Senior Reflection | Navigating a Multifaceted Education

For as long as I can remember, I have focused on planning my future and embracing challenges to achieve success. I naturally leaned towards STEM subjects throughout school, knowing early on that I wanted to become a physician.  

Upon starting college, I was determined to challenge myself academically. While my primary goal was to attend medical school after college, I harbored other interests I wanted to pursue outside of science.  

The summer before starting at UCCS, I printed out every academic advising guide I could find that aligned with my interests, sought out ways to sprinkle pre-med courses in with general education and elective requirements, and mapped out different degree plans until I found one that was feasible and covered all my interests. The result was one binder with fully annotated degree plans, three Excel spreadsheets, and a degree proposal that I was ready to make happen.  

After working with advisors, my degree plan was approved and I had a goal – graduating with a Bachelor of Innovation Digital Media degree and completing 75 credits of pre-medicine requirements.  

In digital media courses, I explored topics related to design, marketing, art, and communication. Within the Bachelor of Innovation program, I took innovation, entrepreneurship, and business courses where I learned how to work in cross-functional, multidisciplinary teams collaborating with national and international businesses to transform ideas into impact.  

Pre-medicine courses such as chemistry and anatomy required me to have discipline, study habits, and the ability to manage large amounts of information. I would be remiss not to mention the countless hours I spent in the library – shoutout to organic chemistry.  

Outside of school, I pursued leadership roles in aquatics, eventually becoming the manager of a local pool in Littleton, Colorado. In this position, I honed my leadership skills and problem-solving abilities.  

During my sophomore year at UCCS, I began working as a photographer at The Scribe. I remember sitting in my first staff meeting and feeling intimidated by the confidence exuded by the student journalists around me. The Scribe showed me the power of my voice and gave me the confidence to conduct interviews and fearlessly take photos that capture our campus.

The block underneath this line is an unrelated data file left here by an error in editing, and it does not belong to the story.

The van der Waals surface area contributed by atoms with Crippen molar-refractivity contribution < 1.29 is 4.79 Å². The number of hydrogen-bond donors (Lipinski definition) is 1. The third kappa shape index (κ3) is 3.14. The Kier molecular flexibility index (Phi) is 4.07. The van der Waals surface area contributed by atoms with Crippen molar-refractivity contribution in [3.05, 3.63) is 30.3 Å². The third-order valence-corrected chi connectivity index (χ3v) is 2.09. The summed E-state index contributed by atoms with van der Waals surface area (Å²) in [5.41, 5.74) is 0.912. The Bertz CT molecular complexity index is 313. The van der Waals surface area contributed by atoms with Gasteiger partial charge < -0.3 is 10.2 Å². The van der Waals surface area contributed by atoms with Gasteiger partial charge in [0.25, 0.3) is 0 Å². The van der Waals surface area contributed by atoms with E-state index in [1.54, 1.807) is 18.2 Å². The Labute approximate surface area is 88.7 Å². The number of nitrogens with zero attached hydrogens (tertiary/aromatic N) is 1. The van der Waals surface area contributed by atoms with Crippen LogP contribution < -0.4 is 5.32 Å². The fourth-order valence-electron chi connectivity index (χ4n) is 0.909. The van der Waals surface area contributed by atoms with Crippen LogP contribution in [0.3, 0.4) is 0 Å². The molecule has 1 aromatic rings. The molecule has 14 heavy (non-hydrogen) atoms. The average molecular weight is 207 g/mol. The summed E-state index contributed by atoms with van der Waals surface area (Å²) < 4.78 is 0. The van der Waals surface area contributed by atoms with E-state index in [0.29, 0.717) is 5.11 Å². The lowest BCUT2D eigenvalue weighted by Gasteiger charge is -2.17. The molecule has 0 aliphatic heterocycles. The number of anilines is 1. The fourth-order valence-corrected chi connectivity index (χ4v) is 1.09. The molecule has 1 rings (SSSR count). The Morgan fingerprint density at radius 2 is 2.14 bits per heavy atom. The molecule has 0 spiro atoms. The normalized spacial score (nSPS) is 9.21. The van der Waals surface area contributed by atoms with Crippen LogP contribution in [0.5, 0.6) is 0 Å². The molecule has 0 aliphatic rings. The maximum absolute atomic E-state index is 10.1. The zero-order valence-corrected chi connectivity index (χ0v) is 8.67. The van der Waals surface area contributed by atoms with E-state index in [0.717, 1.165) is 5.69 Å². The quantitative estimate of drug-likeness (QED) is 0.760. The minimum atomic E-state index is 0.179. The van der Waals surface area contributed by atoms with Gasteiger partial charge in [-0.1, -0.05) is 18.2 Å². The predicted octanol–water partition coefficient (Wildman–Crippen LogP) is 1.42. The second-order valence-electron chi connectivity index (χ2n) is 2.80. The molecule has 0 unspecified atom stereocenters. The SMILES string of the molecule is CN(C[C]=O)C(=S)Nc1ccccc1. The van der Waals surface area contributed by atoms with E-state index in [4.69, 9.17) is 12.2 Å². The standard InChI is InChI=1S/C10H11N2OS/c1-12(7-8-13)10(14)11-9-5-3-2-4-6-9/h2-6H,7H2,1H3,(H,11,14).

By my senior year, I started working at the Ent Center, managing social media and creating content. My roles at the Ent Center and The Scribe challenged my photography skills and aided in my growth as an artist. 

As each school year went by, I found it easier to dissociate from my work and shift into auto-pilot. Submitting to my calendar and “locking in” was how I balanced schoolwork, multiple jobs, consistent workout schedules, traveling during the semester, and spending time with friends. 

And just like that – it’s all over in the blink of an eye.   

As I sit here, staring into the abyss attempting to decipher my post-grad plans, I want to offer current and future students a piece of advice: take time for yourself and live in the moment.  

It sounds simple enough, but learning to live in the moment was one of the toughest lessons I learned in college. The constant stress and never-ending due dates consumed my life while at school and, without an outlet, there is no way I would have been able to reach my goals.  

Working out and traveling were my favorite ways to relieve stress and ground myself, but I needed to find quicker ways to bring myself into the present and minimize anxious thoughts as assignments, tests, and projects piled up.  

Bringing myself into the present sometimes feels like wiggling my toes in my shoes or laughing with friends in the gym. Sometimes it’s dancing to my favorite music while getting ready, saying yes to spontaneous adventures, or smiling at myself in the mirror after meeting a lofty goal.  

Most of the time, bringing myself to the present means putting my phone down, taking a moment to breathe, and reassuring myself that everything will be alright. It’s doing the little things that addict you to life – laughing until your abs hurt, staying up late talking to a friend, and running outside to catch a glimpse of the sunset.  

Whether it’s breathing in the morning air while sipping hot tea or running to your car in the rain, find what makes you happy and prioritize it. Especially in small moments. Challenging yourself can be overwhelming, but life has a way of guiding you to the next day.   

In retrospect, there were moments when I feared choosing to explore multiple subjects in college would push me to my breaking point but – that’s the neat part — it didn’t. Rather, classes and course loads that once intimidated me became my norm. I didn’t fully grasp my potential until I chose to believe in myself and chase what I wanted.  

While it feels daunting to leave this chapter of my life behind, my experiences at UCCS have shaped me in a way that instills confidence in my ability to tackle life’s challenges. As Wallace Stevens wrote, “It is the unknown that excites the ardor of scholars, who, in the known alone, would shrivel up with boredom.”